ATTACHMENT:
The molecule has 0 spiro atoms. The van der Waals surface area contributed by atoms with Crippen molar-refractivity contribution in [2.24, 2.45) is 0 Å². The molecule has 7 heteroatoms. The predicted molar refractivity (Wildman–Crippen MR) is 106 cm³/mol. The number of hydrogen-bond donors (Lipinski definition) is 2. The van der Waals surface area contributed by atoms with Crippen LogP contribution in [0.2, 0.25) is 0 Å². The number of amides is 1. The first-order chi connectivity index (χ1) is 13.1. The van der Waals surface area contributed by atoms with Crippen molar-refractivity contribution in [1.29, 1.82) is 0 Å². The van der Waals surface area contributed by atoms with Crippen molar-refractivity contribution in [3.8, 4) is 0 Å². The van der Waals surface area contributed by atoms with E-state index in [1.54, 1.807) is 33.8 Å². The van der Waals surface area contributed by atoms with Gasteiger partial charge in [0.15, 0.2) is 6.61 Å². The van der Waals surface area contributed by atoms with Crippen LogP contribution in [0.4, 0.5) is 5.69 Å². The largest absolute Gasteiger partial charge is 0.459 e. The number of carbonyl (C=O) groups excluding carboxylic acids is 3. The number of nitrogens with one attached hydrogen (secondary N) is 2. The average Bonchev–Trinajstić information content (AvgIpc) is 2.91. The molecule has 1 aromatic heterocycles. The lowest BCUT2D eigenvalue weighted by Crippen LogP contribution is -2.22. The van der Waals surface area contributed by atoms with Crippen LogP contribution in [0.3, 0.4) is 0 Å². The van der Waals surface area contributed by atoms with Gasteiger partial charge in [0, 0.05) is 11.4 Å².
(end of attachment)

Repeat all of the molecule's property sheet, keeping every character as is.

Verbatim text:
The molecule has 0 spiro atoms. The van der Waals surface area contributed by atoms with Crippen molar-refractivity contribution in [2.24, 2.45) is 0 Å². The molecule has 7 heteroatoms. The predicted molar refractivity (Wildman–Crippen MR) is 106 cm³/mol. The number of hydrogen-bond donors (Lipinski definition) is 2. The van der Waals surface area contributed by atoms with Crippen LogP contribution in [0.2, 0.25) is 0 Å². The number of amides is 1. The first-order chi connectivity index (χ1) is 13.1. The van der Waals surface area contributed by atoms with Crippen molar-refractivity contribution in [1.29, 1.82) is 0 Å². The van der Waals surface area contributed by atoms with Crippen molar-refractivity contribution in [3.8, 4) is 0 Å². The van der Waals surface area contributed by atoms with E-state index in [1.54, 1.807) is 33.8 Å². The van der Waals surface area contributed by atoms with Gasteiger partial charge in [0.15, 0.2) is 6.61 Å². The van der Waals surface area contributed by atoms with Crippen LogP contribution in [0.4, 0.5) is 5.69 Å². The largest absolute Gasteiger partial charge is 0.459 e. The number of carbonyl (C=O) groups excluding carboxylic acids is 3. The number of nitrogens with one attached hydrogen (secondary N) is 2. The average Bonchev–Trinajstić information content (AvgIpc) is 2.91. The molecule has 1 aromatic heterocycles. The lowest BCUT2D eigenvalue weighted by Crippen LogP contribution is -2.22. The van der Waals surface area contributed by atoms with Crippen LogP contribution in [0.3, 0.4) is 0 Å². The van der Waals surface area contributed by atoms with Gasteiger partial charge in [0, 0.05) is 11.4 Å².